bioprospecting

(redirected from bioprospectors)
Also found in: Dictionary, Encyclopedia.
Related to bioprospectors: Bioprospecting, biopiracy, Biopiracy and bioprospecting

bioprospecting

(bī′ō-prŏs′pĕk-tĭng)
n.
The attempt to discover in living organisms biochemicals or genetic sequences that have medical, agricultural, or industrial value.

bi′o·pros′pec·tor n.

bioprospecting

The analysis of plants, animals, insects and other organisms in an ecosystem with high biodiversity for therapeutic candidate molecules and substances.

bioprospecting

searching for economically valuable biochemical and genetic resources from ANIMALS, PLANTS and MICROORGANISMS in nature. Examples of products obtained include biochemicals with pharmaceutical activities, such as taxol with ANTI-TUMOUR activity; and enzymes, such as Taq POLYMERASE, from the THERMOPHILIC BACTERIUM Thermus aquaticus, used in the POLYMERASE CHAIN REACTION.

Some definitions include exploitation of whole organisms, as in BIOPESTICIDES and BIOREMEDIATION.

References in periodicals archive ?
Those parts of the genetic information that turn out to be valuable (that have ex post value) will generally end up as public information controlled by the bioprospector (through the patent system, for example).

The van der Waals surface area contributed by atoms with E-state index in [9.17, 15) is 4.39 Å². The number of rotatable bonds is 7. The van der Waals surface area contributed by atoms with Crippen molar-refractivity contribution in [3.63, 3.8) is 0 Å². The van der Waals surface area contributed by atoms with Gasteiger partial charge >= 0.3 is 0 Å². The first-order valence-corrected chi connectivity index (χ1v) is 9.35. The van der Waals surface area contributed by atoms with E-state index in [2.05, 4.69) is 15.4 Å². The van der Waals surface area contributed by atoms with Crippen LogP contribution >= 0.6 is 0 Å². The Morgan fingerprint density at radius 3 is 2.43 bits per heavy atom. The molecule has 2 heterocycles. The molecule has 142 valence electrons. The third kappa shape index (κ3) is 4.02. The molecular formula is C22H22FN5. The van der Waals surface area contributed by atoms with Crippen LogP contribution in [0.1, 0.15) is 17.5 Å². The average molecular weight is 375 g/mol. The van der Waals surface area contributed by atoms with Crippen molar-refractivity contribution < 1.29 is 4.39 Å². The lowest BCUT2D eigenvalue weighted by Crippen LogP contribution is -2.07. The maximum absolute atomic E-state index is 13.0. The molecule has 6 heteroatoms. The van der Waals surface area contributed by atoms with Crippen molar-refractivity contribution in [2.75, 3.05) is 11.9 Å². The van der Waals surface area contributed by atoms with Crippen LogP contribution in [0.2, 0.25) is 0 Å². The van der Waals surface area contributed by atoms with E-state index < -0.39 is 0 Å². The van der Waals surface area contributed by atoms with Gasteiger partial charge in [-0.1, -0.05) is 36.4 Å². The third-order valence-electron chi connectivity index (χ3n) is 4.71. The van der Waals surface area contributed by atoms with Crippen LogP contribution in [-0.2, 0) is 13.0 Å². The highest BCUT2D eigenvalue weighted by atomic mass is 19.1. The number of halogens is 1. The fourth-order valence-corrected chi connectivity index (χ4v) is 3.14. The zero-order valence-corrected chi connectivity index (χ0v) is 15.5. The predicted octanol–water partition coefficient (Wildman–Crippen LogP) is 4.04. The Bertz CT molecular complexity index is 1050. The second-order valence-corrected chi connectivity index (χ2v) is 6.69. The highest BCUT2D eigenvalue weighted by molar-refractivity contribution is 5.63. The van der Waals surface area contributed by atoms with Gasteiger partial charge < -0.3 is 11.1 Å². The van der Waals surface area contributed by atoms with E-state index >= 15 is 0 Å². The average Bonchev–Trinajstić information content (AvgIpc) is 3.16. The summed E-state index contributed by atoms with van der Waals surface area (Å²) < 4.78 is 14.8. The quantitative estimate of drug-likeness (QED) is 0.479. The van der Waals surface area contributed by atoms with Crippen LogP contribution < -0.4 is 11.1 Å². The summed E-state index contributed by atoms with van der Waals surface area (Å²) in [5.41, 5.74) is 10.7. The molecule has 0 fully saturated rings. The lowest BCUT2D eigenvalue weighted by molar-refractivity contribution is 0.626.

The wealth of bioresources in Taiwan has, of course, drawn the attention of bioprospectors.
For example, to some extent, the Philippine law that adopts an extremely complicated and multi-layered consent process has hindered the attempts of foreign bioprospectors to seek GR access there.
The disappointing conclusion to the process for foreign bioprospectors was actually a result of the lack of PIC regulations.
Third, the interest of bioprospectors should be properly safeguarded.
He sees bioprospecting as a win-win situation for bioprospectors, public health, and source countries when treaties are equitable.
By one measure at least, the CBD has seen success in its first decade: most nations now expect bioprospectors to enter into benefit-sharing agreements before delving into a country's natural products.
Because of the high odds against striking it rich, it often makes economic sense for bioprospectors to hedge their bets by seeking advance payments and relatively small royalties rather than foregoing collecting fees and holding out for higher royalties that may never materialize.